As the last few thousand American soldiers pack up their gear and look forward to spending the holidays with family and friends, commanders in Iraq worry about the potential fallout.
Most of the attention about future security threats in Iraq has focused on two main points of friction: the reestablishment of Al Qaeda as a strong and deadly terrorist group and the possibility of Arabs and Kurds fighting one another in the flashpoint city of Kirkuk. Jeffrey Buchanan, spokesman for the American forces in Iraq, recently made his concern about Al Qaeda in Iraq clear in an interview with The New York Times, saying, “I cringe whenever anybody makes a pronouncement that Al Qaeda is on its last legs.”
Major General Buchanan is not alone in this viewpoint. Indeed, it would be especially difficult for the United States to forget that Al Qaeda still controls a few hundred fighters in northern Iraq with suicide bombings on provincial government buildings to back that assertion up. And while the terrorist group is not what it used to be in terms of its operational capability, strong leadership and bases of operations, the social and political conditions that helped spawn Iraq’s Al Qaeda in the first place is nowhere near resolved. A substantial percentage of the Sunni Arab community looks at Prime Minister Nouri al-Maliki with the utmost suspicion, constantly raising objections to his consolidation of power and his arrest of Sunnis across the country.
Al Qaeda is not the only militant group operating in Iraq however nor is it considered by some experts to be even the most powerful or dangerous.
To people who monitor Iraq on a daily basis and continue to see the bombings in residential areas, assassinations against Iraqi government officials and the taking and killing of Iraqi hostages, this statement may be hard to wrap one’s mind around. Kidnappings, indiscriminate shootings and roadside bombings have, after all, been used by Al Qaeda to generate news coverage from the Iraqi and international press.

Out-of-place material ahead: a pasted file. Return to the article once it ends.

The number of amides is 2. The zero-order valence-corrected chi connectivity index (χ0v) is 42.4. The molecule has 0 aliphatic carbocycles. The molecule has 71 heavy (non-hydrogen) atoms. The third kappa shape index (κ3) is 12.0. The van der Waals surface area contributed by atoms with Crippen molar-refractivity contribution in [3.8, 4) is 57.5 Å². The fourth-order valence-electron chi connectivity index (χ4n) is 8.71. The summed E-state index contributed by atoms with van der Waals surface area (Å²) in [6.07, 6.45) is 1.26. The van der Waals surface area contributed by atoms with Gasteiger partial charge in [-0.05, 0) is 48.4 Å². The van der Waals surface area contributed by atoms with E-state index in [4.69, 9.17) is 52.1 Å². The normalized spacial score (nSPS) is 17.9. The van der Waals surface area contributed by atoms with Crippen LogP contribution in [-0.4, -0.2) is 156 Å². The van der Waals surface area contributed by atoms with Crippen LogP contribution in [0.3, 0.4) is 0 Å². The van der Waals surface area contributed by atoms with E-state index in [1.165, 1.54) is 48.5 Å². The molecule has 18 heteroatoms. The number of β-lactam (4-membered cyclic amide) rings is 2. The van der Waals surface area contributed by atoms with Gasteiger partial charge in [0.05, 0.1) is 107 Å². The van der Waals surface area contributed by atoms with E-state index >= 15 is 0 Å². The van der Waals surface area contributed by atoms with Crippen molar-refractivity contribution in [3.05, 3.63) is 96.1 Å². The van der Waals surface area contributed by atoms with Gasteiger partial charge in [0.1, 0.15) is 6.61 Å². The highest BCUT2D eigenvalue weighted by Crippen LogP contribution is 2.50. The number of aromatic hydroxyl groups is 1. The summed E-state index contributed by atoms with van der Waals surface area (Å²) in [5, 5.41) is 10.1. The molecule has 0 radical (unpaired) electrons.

But we should not — and for the sake of American and Iraqi security within the country, cannot — forget about the many Shia militias that are still making a splash in southern Iraq and in Baghdad. Muqtada al-Sadr’s Mahdi Army used to be the most headline grabbing Shia militia out there before it was creamed by a 2008 joint American-Iraqi military operation against it in Iraq’s second largest city of Basra. The Mahdi Army, now renamed the Promised Day Brigades, is still out there wrecking havoc if it needs to but two other militia organizations are just as slick — the Asa’ib Ahl al-Haq (“League of the Righteous”) and Kata’ib Hezbollah, a group that is funded and trained by Iranian external security forces according to American authorities.
It was Kata’ib Hezbollah, nor Ṣadr’s group, that spiked American casualties in Iraq this summer when fifteen soldiers were killed by rocket propelled improvised bombs and roadside explosives. Asa’ib Ahl al-Haq is an offshoot of Ṣadr’s Mahdi Army and known for its deadly sniper attacks on foreign troops since 2007, some of which have been uploaded to the Internet for aspiring militants to see.
What will become of these three militias once the United States military is fully out of Iraq? They that they are only launching attacks on coalition forces in order to convince them to leave. If that is so, will they cease their violent operations the day after American soldiers pack up and head to Kuwait? With Baghdad still expecting to host a few thousand private security contractors and thousands of State Department personnel, this is an open question. It is anyone’s guess whether American diplomats and contractors will be perceived as an extension of the occupation by these fanatics.
Kata’ib Hezbollah‘s closeness to Tehran is another reason to doubt that it will lay down its arms and join the Iraqi political process once America leaves. Iran hopes to gain influence in Iraq and prevent it from resurging as a strategic adversary as it was under Saddam Hussein’s Ba’athist regime.
None of this is to disparage President Barak Obama’s Iraq withdrawal plan. He was simply following the Status of Forces Agreement signed by his predecessor, George W. Bush. Rather, it is a reminder to both the Iraqi government and its ally in Washington that Al Qaeda is not the only insurgent force willing to fragment the country for its own objectives.